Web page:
On Tuesday, Facebook’s Oversight Board weighed in on an instance of misinformation in war-torn Ethiopia, warning the corporation about the dangers of allowing hate speech and unverified material to flow freely in crisis zones. The Oversight Board looked at a Facebook post in Amharic from an Ethiopian user who claimed the Tigray People’s Liberation Front (TPLF) was responsible for murder, rape, and theft in Raya Kobo and other Amhara area population centers with the help of Tigrayan civilians.
“While the user says his sources include earlier unidentified reports and persons on the ground,” the Oversight Board said in its examination, “he does not even present circumstantial evidence to back his statements.” “Rumors accusing an ethnic group’s complicity in mass crimes, such as those found in this piece, are harmful and enhance the likelihood of impending bloodshed dramatically.”
The message first identified by Facebook’s automated content moderation technologies and later deleted when the platform’s Amharic language content review team found that it broke the platform’s hate speech policies. After the case escalated to the Oversight Board, Facebook reversed its decision and reinstated the content.
The Oversight Board rejected Facebook’s decision to reinstate the post, citing a breach of the platform’s rules against violence and incitement rather than the platform’s hate speech standards. The panel voiced worry in its judgment that the propagation of unverifiable rumors in violent countries such as Ethiopia may “lead to horrific tragedies, as happened in Myanmar.”
A group of Rohingya refugees in the United States filed a $150 billion class-action lawsuit against Meta earlier this month, stating that Facebook’s entry into the nation was a “critical inflection point” in the Rohingya genocide.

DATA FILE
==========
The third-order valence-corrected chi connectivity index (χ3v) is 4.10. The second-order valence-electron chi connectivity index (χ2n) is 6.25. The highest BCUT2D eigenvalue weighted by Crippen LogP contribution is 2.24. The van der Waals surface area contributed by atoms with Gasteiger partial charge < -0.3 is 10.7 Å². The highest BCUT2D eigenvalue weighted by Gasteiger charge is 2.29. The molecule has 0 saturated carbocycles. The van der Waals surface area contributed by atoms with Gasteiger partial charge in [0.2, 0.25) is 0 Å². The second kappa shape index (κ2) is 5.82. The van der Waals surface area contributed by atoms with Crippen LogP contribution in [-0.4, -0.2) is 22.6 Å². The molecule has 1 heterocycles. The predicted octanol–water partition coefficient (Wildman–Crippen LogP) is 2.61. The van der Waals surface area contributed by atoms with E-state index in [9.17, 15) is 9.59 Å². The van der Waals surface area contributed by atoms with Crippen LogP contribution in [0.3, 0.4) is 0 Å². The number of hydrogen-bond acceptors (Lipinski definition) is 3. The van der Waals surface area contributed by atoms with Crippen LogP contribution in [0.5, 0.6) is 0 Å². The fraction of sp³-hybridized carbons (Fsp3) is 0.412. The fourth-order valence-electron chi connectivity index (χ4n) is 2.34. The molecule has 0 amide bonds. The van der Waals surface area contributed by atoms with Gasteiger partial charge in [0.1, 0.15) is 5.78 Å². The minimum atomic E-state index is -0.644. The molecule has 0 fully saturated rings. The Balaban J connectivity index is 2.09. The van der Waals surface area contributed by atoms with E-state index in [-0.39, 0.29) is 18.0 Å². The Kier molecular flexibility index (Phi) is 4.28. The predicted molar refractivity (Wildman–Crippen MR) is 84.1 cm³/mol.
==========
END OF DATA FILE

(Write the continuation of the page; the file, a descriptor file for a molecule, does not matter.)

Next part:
Misinformation about the escalation of ethnic violence in Myanmar is widely spread on Facebook, often sown by military officers, and is widely seen as targeting and displacing ethnic minorities in Myanmar.
One of the platform’s major threats, according to Facebook whistleblower Frances Haugen, is algorithmically amplified ethnic violence in places like Myanmar and Ethiopia —Meta’s inability to appropriately handle it.
“What we witnessed in Myanmar and what we’re seeing now in Ethiopia are merely the first chapters of a dreadful novel that no one wants to finish,” Haugen told Congress in October.
Meta also ordered by the Oversight Board to request an independent human rights review of Facebook and Instagram’s involvement in worsening the danger of ethnic conflict in Ethiopia, as well as to determine how well it can censor material in the country’s languages. Meta defended its safety procedures in the nation this month, emphasizing enhanced implementations of several of its anti-misinformation and anti-hate speech regulations.
The business also stated that in the last two years, it has enhanced its enforcement capabilities in the region, and that it can now examine material in Amharic, Oromo, Somali, and Tigrinya, the four most frequent languages.